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Chapter X.

1. On the fourteenth day of the following month Appellæus, 2673 the nineteenth before the Kalends of January, certain persons from Egypt were again seized by those who examined people passing the gates. They had been sent to minister to the confessors in Cilicia. They received the same sentence as those whom they had gone to help, being mutilated in their eyes and feet. Three of them exhibited in Ascalon, where they were imprisoned, marvelous bravery in the endurance of various kinds of martyrdom. One of them named Ares was condemned to the flames, and the others, called Probus 2674 and Elias, were beheaded.

2. On the eleventh day of the month Audynæus, 2675 which is the third before the Ides of January, in the same city of Cæsarea, Peter an ascetic, also called Apselamus, 2676 from the village of Anea, 2677 on the borders of Eleutheropolis, like purest gold, gave noble proof by fire of his faith in the Christ of God. Though the judge and those around him besought him many times to have compassion on himself, and to spare his own youth and bloom, he disregarded them, preferring hope in the God of the universe to all things, even to life itself. A certain Asclepius, supposed to be 2678 a bishop of the sect of Marcion, possessed as he thought with zeal for religion, but “not according to knowledge,” 2679 ended his life on one and the same funeral pyre. These things took place in this manner.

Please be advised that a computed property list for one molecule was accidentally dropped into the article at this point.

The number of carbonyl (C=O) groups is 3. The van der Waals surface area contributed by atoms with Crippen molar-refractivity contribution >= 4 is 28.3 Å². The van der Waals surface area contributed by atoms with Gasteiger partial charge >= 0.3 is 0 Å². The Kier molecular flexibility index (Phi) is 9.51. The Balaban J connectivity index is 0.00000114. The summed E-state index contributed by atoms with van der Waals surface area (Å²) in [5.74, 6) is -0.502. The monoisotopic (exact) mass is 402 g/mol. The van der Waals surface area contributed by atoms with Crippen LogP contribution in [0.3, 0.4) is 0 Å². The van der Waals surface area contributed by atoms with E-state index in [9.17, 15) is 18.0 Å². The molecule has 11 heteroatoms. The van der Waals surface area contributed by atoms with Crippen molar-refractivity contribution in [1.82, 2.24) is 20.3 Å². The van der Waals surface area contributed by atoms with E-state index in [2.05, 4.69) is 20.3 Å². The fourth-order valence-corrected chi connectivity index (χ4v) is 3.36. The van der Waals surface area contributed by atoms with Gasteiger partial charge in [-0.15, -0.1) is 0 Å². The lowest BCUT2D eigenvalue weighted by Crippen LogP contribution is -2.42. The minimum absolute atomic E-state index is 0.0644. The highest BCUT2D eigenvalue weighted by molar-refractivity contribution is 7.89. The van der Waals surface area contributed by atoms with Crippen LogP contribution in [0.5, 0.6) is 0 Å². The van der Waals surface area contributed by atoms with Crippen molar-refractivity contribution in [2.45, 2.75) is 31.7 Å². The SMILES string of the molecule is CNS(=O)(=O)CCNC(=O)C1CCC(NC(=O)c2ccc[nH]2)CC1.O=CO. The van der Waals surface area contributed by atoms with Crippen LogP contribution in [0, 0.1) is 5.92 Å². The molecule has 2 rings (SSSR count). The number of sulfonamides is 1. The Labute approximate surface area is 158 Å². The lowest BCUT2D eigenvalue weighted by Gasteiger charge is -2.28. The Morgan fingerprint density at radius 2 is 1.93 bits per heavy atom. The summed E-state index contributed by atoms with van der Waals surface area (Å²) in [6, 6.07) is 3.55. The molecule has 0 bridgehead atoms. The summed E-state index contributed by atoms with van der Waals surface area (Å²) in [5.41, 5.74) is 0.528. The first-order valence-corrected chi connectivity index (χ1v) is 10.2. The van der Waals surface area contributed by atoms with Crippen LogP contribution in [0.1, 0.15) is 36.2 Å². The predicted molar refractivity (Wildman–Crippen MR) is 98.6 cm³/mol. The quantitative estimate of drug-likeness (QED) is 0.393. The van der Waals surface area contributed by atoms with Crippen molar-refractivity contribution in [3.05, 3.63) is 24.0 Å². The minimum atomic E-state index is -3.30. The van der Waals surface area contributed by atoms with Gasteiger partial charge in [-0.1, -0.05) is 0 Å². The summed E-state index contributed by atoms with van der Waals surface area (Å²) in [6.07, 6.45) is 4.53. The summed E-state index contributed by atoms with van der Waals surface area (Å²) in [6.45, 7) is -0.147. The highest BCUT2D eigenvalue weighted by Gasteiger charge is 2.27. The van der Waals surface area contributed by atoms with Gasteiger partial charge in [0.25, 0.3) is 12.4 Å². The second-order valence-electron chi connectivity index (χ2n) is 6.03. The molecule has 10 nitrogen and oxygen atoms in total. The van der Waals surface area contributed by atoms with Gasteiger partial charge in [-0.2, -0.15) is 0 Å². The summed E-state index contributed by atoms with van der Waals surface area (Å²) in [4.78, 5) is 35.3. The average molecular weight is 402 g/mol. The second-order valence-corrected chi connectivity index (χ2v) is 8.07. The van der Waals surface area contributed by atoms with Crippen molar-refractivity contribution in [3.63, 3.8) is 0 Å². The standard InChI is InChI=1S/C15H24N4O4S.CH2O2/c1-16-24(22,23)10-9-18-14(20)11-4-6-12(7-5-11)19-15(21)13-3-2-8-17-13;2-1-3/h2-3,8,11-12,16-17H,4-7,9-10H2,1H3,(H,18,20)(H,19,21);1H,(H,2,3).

i.e. Dec. 14, 308 (see the tables on p. 403, below).


The majority of the codices read Πρόμος, but as Valesius remarks, such a proper name is quite unknown in Greek, and the form probably arose from a confusion of β and μ, which in ancient mss. were written alike. Two of our existing codices read Πρόβος, and this has been adopted by Zimmermann and Heinichen, whom I have followed in the text.


i.e. Jan. 11, 309.


In the Syriac version “Absalom.”


Of this village we know nothing, but Eleutheropolis (originally Bethozabris) was an important place lying some forty miles southwest of Jerusalem.


εἶναι δοκῶν. Eusebius did not wish to admit that he was a bishop in a true sense.


Rom. x. 2.

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